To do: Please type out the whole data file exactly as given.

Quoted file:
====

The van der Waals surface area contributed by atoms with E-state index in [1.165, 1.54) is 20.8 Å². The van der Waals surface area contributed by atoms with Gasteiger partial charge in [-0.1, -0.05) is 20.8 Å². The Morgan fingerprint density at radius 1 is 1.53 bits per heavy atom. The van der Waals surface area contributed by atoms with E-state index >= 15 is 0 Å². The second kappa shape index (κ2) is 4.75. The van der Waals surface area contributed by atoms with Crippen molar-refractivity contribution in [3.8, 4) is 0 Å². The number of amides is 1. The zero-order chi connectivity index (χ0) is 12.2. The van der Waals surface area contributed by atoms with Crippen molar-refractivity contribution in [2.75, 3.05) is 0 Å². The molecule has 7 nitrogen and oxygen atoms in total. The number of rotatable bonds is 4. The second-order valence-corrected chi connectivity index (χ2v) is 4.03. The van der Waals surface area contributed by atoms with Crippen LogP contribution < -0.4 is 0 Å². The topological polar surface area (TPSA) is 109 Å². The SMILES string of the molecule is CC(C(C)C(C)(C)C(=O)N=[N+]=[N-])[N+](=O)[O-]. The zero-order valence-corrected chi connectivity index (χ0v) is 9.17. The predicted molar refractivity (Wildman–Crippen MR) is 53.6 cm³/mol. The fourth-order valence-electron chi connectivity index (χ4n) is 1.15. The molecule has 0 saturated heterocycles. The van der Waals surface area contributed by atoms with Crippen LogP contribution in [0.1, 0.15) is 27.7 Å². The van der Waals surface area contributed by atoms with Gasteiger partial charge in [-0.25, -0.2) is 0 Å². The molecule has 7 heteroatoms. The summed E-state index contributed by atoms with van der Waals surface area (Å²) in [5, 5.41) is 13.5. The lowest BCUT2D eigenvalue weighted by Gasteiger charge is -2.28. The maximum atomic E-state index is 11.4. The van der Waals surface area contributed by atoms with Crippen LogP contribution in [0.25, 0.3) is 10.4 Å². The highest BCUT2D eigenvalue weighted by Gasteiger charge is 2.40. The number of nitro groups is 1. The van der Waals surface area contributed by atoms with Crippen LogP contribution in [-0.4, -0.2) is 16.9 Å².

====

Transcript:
The van der Waals surface area contributed by atoms with E-state index in [1.165, 1.54) is 20.8 Å². The van der Waals surface area contributed by atoms with Gasteiger partial charge in [-0.1, -0.05) is 20.8 Å². The Morgan fingerprint density at radius 1 is 1.53 bits per heavy atom. The van der Waals surface area contributed by atoms with E-state index >= 15 is 0 Å². The second kappa shape index (κ2) is 4.75. The van der Waals surface area contributed by atoms with Crippen molar-refractivity contribution in [3.8, 4) is 0 Å². The number of amides is 1. The zero-order chi connectivity index (χ0) is 12.2. The van der Waals surface area contributed by atoms with Crippen molar-refractivity contribution in [2.75, 3.05) is 0 Å². The molecule has 7 nitrogen and oxygen atoms in total. The number of rotatable bonds is 4. The second-order valence-corrected chi connectivity index (χ2v) is 4.03. The van der Waals surface area contributed by atoms with Crippen LogP contribution < -0.4 is 0 Å². The topological polar surface area (TPSA) is 109 Å². The SMILES string of the molecule is CC(C(C)C(C)(C)C(=O)N=[N+]=[N-])[N+](=O)[O-]. The zero-order valence-corrected chi connectivity index (χ0v) is 9.17. The predicted molar refractivity (Wildman–Crippen MR) is 53.6 cm³/mol. The fourth-order valence-electron chi connectivity index (χ4n) is 1.15. The molecule has 0 saturated heterocycles. The van der Waals surface area contributed by atoms with Crippen LogP contribution in [0.1, 0.15) is 27.7 Å². The van der Waals surface area contributed by atoms with Gasteiger partial charge in [-0.25, -0.2) is 0 Å². The molecule has 7 heteroatoms. The summed E-state index contributed by atoms with van der Waals surface area (Å²) in [5, 5.41) is 13.5. The lowest BCUT2D eigenvalue weighted by Gasteiger charge is -2.28. The maximum atomic E-state index is 11.4. The van der Waals surface area contributed by atoms with Crippen LogP contribution in [0.25, 0.3) is 10.4 Å². The highest BCUT2D eigenvalue weighted by Gasteiger charge is 2.40. The number of nitro groups is 1. The van der Waals surface area contributed by atoms with Crippen LogP contribution in [-0.4, -0.2) is 16.9 Å².